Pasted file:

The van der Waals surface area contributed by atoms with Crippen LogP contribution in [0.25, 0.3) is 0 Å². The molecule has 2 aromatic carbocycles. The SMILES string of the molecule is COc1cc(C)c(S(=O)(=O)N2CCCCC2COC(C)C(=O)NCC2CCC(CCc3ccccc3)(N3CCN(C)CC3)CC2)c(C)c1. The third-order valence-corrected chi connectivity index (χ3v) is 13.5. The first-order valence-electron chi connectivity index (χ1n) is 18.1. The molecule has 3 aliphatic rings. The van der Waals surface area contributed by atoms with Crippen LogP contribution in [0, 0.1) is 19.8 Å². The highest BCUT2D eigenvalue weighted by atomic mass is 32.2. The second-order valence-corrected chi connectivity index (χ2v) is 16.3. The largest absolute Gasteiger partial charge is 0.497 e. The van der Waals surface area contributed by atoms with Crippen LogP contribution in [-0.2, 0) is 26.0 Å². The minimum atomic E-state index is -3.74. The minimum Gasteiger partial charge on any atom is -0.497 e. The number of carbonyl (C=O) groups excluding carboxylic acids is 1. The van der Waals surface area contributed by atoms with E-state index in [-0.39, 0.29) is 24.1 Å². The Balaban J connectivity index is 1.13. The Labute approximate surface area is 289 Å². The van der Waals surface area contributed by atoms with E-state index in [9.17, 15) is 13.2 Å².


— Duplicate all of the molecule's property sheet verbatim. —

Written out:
The van der Waals surface area contributed by atoms with Crippen LogP contribution in [0.25, 0.3) is 0 Å². The molecule has 2 aromatic carbocycles. The SMILES string of the molecule is COc1cc(C)c(S(=O)(=O)N2CCCCC2COC(C)C(=O)NCC2CCC(CCc3ccccc3)(N3CCN(C)CC3)CC2)c(C)c1. The third-order valence-corrected chi connectivity index (χ3v) is 13.5. The first-order valence-electron chi connectivity index (χ1n) is 18.1. The molecule has 3 aliphatic rings. The van der Waals surface area contributed by atoms with Crippen LogP contribution in [0, 0.1) is 19.8 Å². The highest BCUT2D eigenvalue weighted by atomic mass is 32.2. The second-order valence-corrected chi connectivity index (χ2v) is 16.3. The largest absolute Gasteiger partial charge is 0.497 e. The van der Waals surface area contributed by atoms with Crippen LogP contribution in [-0.2, 0) is 26.0 Å². The minimum atomic E-state index is -3.74. The minimum Gasteiger partial charge on any atom is -0.497 e. The number of carbonyl (C=O) groups excluding carboxylic acids is 1. The van der Waals surface area contributed by atoms with E-state index in [-0.39, 0.29) is 24.1 Å². The Balaban J connectivity index is 1.13. The Labute approximate surface area is 289 Å². The van der Waals surface area contributed by atoms with E-state index in [9.17, 15) is 13.2 Å².